The African Continental Free Trade Area (Continental Free Trade Area) represents a major step towards regional integration, being poised to more than double the share of intra-African trade (currently at only 12%) by 2022. At the same time, there is widespread concern, particularly among African civil society, that the current CFTA model cannot fulfill the integration and transformational imperatives of the continent. Through this meeting, Southern and Eastern Africa Trade Information and Negotiations Institute (SEATINI), Third World Network-Africa, and Regions Refocus brought together 24 progressive academics, trade justice activists, feminist and youth organizers, and progressive policy makers to build knowledge and solidarity around the CFTA process and identify progressive policy proposals to aid its negotiations. The workshop concluded with a Uganda Public Forum, where the strategies and proposals identified through the slow thinking workshop were shared and debated with a broader public of students, policy-makers, NGOs, and the media.
Envisioning regional integration beyond trade liberalization emerged as an initial priority. Governmental discussions generally turned a blind eye to elements such as production linkages, infrastructural connections, or market structures (to say nothing of the cultural and social elements of integration), to instead hyper-focus on lowering tariffs and barriers to trade. Participants detailed how the CFTA could achieve priorities such as “strategic trade” in service of industrialization (instead of continually disastrous market-driven policy), agrarian transformation, escaping the “public revenue deficit trap” extracting African resources towards debt and foreign investment, and reforming the extractive industry to benefit African workers (especially women), producers, traders, and societies. These sectoral imperatives all feed into the larger goal of structural economic transformation for the continent, moving African economies away from their current position in the global order as countries dependent on exporting primary commodities to the global North, and integrating the region in a way that is equitable for its citizens.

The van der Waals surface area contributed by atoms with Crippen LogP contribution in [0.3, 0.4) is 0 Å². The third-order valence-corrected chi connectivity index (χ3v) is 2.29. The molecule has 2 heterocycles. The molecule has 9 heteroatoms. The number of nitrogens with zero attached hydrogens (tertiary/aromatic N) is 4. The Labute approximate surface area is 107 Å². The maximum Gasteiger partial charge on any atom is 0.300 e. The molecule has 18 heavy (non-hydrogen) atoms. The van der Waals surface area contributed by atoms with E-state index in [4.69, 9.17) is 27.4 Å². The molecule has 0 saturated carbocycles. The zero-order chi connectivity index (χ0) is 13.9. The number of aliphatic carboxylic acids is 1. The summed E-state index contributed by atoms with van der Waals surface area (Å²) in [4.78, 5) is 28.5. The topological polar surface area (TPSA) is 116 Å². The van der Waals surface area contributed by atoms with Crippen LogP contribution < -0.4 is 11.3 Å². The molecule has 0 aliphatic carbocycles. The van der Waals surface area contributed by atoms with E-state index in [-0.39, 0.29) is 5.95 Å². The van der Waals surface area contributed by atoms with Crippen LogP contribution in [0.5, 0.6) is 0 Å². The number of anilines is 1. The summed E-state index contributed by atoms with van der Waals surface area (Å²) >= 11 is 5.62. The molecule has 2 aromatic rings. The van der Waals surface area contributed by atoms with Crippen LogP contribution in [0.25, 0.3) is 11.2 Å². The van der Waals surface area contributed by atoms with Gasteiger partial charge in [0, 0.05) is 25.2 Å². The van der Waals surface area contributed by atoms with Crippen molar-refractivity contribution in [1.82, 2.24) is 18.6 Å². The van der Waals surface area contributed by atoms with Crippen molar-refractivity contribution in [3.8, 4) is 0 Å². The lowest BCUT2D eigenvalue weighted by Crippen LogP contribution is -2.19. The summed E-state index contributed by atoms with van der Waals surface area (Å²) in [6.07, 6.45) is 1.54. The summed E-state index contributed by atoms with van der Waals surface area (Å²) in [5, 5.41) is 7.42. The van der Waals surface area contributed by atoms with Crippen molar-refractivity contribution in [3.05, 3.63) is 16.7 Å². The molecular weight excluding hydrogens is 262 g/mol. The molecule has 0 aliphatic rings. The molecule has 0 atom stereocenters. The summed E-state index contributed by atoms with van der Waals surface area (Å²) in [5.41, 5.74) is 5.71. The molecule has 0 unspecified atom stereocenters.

This collective imagination of a transformative CFTA laid the foundation for strategizing policy advocacy, as participants identified opportunities to spread progressive and feminist analysis to policymakers. Specific issues and opportunities were mapped so targeted materials based on the meeting’s analysis could be deployed (such as an upcoming project on investment in the East African Community). Participants agreed that tracking the continuing development of the CFTA was critical, and resolved to follow CFTA debates and negotiations, including country positions and draft texts, to discern the current “state of play” and areas for intervention. A wide array of resources, including a CFTA primer, annotated bibliography of readings, and virtual teach-ins, came from the meeting.